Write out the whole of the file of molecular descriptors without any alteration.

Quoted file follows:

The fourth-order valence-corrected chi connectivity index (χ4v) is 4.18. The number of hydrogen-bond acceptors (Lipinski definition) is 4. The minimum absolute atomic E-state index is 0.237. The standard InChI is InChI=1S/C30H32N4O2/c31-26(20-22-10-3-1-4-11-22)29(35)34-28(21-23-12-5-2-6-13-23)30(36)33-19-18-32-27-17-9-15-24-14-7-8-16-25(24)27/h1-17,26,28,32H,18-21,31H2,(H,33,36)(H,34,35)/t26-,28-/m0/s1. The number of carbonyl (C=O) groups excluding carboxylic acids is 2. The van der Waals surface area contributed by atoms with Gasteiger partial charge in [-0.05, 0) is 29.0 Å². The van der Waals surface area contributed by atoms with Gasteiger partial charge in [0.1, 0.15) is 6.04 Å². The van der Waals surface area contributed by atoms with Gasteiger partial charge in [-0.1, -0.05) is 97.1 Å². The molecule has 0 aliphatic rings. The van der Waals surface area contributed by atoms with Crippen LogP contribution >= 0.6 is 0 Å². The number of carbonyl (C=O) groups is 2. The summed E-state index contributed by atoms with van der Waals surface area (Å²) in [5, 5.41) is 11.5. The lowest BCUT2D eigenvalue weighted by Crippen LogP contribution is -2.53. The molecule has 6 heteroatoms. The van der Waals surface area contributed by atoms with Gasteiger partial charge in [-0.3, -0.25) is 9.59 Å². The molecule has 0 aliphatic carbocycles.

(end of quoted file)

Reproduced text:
The fourth-order valence-corrected chi connectivity index (χ4v) is 4.18. The number of hydrogen-bond acceptors (Lipinski definition) is 4. The minimum absolute atomic E-state index is 0.237. The standard InChI is InChI=1S/C30H32N4O2/c31-26(20-22-10-3-1-4-11-22)29(35)34-28(21-23-12-5-2-6-13-23)30(36)33-19-18-32-27-17-9-15-24-14-7-8-16-25(24)27/h1-17,26,28,32H,18-21,31H2,(H,33,36)(H,34,35)/t26-,28-/m0/s1. The number of carbonyl (C=O) groups excluding carboxylic acids is 2. The van der Waals surface area contributed by atoms with Gasteiger partial charge in [-0.05, 0) is 29.0 Å². The van der Waals surface area contributed by atoms with Gasteiger partial charge in [0.1, 0.15) is 6.04 Å². The van der Waals surface area contributed by atoms with Gasteiger partial charge in [-0.1, -0.05) is 97.1 Å². The molecule has 0 aliphatic rings. The van der Waals surface area contributed by atoms with Crippen LogP contribution >= 0.6 is 0 Å². The number of carbonyl (C=O) groups is 2. The summed E-state index contributed by atoms with van der Waals surface area (Å²) in [5, 5.41) is 11.5. The lowest BCUT2D eigenvalue weighted by Crippen LogP contribution is -2.53. The molecule has 6 heteroatoms. The van der Waals surface area contributed by atoms with Gasteiger partial charge in [-0.3, -0.25) is 9.59 Å². The molecule has 0 aliphatic carbocycles.